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Squirrel up to No Good – Part 1

1.         Introduction

It was a couple of weeks before Christmas, and my wife (Nancy) and I were both working on the Bolognese Club of America (BCA) Newsletter. No, not pasta sauce, a saucy puppy (Bichon Bolognese), a rare breed that came out of Italy about 800 years ago. Our office dog (Joey) is a Bolognese, and Nancy is Treasurer and Newsletter Editor for the BCA. See for more details.

We were rushing to complete the Holiday Issue so our members could receive it well before Christmas,

And then the lights went out. Ditto Nancy's computer and my big display (my laptop didn't mind). Nancy used a mild expletive, and said the obvious: "Power's out." In 10 or 20 seconds the power came on, and stayed on. Thank you, PG&E Cornerstone Project (section 3 below)!

About an hour later I went to our gym at the Stanford Healthcare campus in Livermore for a workout that never happened. Yep, the power was still out. As Nancy called our friends around Livermore, we found that some (like us) lost power for a few seconds, some for a few minutes, and some for a few hours. We found out later that a squirrel had gotten into some PG&E equipment. When Nancy told me this, Joey looked at me seriously, as if to say "I knew those squirrels were up to no good."

Thus was born this article on outage management, and how it has evolved over the years to restore power as quick as the laws of physics (and mischievous rodents) allow. This paper is mainly on history, hardware and system-level solutions, and a second paper in this series will be on metrics and software solutions.

2.         History

It was in the mid-1980s, I was working for a company that would later evolve into the Siemens Power TG business unit. We had introduced a small SCADA system that was much more advanced than any of its competitors, our market share was rapidly expanding, and I was on a road trip somewhere in the southeast. Most of our small system customers were small cooperatives and municipal utilities. There were lots of these in this area, and we were visiting two or three of them a day demonstrating our system. We were talking to the engineering manager in a utility's headquarters when the lights went out.

All utility employees in the HQ (maybe 15 or 20) scrambled into their long-practiced assigned positions. Some started answering the phones (first calls came in about 10 seconds after the outage), and a few grabbed the "supplies" (slips of paper and brightly-colored pins). As each employee received a call from an outaged consumer, they wrote down the customer's basic information on a slip of paper, and passed it to another employee. Behind the reception desk of the utility was a large map of their service area complete with all of the distribution circuits. As the slips were read, a pin for each outaged customer was pressed into the map. After about 20 pins were in place, the outage was defined: A single feeder, and the same one that fed the HQ. Then engineering manager got on the phone to call the linemen to "drive the line", trying to identify the source of the outage.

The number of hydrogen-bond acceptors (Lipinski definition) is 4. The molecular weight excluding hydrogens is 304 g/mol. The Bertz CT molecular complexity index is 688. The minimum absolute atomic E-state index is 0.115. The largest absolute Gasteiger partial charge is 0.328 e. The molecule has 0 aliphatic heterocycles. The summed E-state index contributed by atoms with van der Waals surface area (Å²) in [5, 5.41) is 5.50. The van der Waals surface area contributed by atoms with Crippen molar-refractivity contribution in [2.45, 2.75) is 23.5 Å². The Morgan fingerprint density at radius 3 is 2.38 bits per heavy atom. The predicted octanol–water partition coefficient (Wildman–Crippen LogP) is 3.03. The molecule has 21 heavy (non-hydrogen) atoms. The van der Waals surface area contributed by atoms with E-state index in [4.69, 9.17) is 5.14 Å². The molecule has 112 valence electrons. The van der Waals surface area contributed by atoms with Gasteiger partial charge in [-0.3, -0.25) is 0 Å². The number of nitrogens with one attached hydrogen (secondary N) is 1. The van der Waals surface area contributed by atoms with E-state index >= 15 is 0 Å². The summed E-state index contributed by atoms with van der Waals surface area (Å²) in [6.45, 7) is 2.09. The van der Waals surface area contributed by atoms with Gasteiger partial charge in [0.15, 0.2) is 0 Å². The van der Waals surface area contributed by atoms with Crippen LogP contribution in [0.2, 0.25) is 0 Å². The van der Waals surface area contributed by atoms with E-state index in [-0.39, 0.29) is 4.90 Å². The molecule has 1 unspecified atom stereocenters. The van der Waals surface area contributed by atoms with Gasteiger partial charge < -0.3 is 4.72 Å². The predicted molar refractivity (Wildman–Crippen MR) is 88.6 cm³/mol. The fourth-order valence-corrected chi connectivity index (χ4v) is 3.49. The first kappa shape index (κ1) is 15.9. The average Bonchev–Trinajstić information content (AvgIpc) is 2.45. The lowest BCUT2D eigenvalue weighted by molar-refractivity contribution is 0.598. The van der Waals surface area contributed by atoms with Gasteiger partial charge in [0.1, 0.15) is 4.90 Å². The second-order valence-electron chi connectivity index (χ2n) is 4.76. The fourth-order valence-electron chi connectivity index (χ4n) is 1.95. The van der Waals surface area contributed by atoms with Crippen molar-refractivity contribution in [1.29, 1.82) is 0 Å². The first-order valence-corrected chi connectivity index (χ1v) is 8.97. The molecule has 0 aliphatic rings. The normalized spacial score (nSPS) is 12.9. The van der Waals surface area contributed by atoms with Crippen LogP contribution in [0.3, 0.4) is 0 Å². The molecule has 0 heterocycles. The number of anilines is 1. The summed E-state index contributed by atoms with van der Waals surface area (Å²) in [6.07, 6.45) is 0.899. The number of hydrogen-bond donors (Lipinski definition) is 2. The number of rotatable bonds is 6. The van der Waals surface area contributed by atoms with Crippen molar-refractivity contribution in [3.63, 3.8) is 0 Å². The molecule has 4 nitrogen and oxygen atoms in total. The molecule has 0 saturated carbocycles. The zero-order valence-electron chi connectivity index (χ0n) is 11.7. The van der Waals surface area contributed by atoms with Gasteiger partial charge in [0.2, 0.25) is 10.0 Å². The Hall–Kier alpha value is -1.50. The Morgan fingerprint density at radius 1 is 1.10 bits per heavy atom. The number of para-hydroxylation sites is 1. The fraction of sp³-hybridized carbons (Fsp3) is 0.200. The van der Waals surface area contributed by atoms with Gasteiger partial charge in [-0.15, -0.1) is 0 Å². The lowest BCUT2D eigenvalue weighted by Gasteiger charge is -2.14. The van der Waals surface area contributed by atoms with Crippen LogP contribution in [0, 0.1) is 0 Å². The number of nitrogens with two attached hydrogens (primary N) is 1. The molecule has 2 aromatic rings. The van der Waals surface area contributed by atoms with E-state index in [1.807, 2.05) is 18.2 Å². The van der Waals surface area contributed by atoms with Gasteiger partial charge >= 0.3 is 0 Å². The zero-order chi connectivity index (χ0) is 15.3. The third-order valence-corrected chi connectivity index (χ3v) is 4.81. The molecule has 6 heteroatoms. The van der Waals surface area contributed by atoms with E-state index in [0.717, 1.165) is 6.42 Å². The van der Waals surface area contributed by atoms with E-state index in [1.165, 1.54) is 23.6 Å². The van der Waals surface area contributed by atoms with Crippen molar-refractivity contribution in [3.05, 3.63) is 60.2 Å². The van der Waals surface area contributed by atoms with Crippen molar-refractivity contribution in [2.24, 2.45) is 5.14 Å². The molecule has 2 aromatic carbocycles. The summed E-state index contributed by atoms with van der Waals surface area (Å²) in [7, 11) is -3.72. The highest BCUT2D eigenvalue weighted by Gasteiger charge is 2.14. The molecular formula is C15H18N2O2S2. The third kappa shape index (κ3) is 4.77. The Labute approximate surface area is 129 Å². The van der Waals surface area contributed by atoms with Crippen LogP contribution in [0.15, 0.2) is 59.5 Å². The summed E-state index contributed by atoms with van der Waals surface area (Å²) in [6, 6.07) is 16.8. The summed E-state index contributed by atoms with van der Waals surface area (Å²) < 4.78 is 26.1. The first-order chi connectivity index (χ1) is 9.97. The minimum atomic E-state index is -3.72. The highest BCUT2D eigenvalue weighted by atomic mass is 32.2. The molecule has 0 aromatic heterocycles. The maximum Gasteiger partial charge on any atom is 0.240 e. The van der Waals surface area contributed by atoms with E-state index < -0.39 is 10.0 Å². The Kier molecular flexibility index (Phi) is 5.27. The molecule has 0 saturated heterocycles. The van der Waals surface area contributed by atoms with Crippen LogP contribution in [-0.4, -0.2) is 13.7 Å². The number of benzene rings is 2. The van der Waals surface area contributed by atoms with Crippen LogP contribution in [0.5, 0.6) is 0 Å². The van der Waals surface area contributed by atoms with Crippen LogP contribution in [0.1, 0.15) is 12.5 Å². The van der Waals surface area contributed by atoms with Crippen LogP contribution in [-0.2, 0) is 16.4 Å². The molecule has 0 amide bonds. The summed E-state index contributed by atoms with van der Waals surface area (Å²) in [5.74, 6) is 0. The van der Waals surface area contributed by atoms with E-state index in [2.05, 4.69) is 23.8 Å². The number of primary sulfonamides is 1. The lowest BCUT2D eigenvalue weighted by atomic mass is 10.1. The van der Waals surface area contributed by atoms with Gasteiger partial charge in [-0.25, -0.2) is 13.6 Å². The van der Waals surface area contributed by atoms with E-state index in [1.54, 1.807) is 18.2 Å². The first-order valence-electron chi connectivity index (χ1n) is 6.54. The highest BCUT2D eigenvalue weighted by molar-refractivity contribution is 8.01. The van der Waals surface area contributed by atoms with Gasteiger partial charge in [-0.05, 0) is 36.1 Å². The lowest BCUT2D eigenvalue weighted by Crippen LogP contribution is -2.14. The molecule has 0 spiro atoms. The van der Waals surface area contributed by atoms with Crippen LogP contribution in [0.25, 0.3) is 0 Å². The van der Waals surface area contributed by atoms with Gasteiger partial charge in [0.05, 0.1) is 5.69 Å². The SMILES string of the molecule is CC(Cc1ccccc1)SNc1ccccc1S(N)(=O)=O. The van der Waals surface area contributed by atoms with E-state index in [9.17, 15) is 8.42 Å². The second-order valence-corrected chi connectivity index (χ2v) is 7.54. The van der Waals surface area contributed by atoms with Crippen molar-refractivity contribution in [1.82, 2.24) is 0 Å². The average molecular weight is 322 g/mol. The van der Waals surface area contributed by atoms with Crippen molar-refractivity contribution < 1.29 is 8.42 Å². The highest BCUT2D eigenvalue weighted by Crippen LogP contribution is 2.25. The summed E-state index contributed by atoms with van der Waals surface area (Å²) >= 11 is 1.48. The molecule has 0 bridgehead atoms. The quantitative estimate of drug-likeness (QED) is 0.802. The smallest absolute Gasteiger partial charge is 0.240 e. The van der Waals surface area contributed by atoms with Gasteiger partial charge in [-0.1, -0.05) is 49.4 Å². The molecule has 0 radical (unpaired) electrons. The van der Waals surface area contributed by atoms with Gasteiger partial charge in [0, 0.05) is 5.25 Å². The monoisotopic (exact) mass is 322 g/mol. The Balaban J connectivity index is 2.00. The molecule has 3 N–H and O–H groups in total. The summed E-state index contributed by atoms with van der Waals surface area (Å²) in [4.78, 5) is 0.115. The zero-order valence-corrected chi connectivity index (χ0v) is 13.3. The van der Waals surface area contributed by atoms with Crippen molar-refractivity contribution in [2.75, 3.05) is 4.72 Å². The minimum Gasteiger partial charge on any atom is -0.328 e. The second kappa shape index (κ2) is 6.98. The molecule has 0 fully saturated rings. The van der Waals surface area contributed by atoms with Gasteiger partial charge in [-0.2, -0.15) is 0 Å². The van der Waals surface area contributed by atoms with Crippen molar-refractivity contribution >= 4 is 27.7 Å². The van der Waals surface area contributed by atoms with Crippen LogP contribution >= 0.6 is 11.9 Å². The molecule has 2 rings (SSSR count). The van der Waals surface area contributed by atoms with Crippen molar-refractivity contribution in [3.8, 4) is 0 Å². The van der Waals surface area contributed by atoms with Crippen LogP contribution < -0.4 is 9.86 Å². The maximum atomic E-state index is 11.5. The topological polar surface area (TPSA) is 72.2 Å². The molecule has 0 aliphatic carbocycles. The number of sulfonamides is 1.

Over the intervening years many improvements were made, but until after the year 2000, these were incremental, not monumental. The SCADA system we were selling made a major difference, because each substation had a remote terminal unit (RTU) that monitored all of the circuits in real-time, and the dispatcher (monitoring the SCADA system) received an immediate alarm when a circuit first tripped, and another when the circuit locked out.

Another technology that has been around since before 1950 are fault indicators. These are simple devices that can set an indication (mechanical flag or battery-backed lamp) when a fault current is detected. It can also use separate flags/lamps for circuit-to-circuit faults and ground-faults. By starting at the substation and following the tripped fault detectors, the lineman can be steered to the fault. These are particularly useful for more complex branched circuits when the fault is on a branch.

The next improvement required two technologies: First in the early 1990s The FCC allocated 40-each 900-MHz radio frequency channels for use by utilities. A small industry was created producing the radios that used these licensed frequency bands, and it became possible to package them with small distribution line devices like Cooper Form 4C Recloser Control and the S&C SCADA-Mate Switch Controller. These devices used standard SCADA protocols, and thus they could communicate with a SCADA system through the radios as if they were small RTUs. They were frequently placed out on the distribution circuits, and could be used to more clearly characterize faults, then isolate and restore faulted distribution circuits.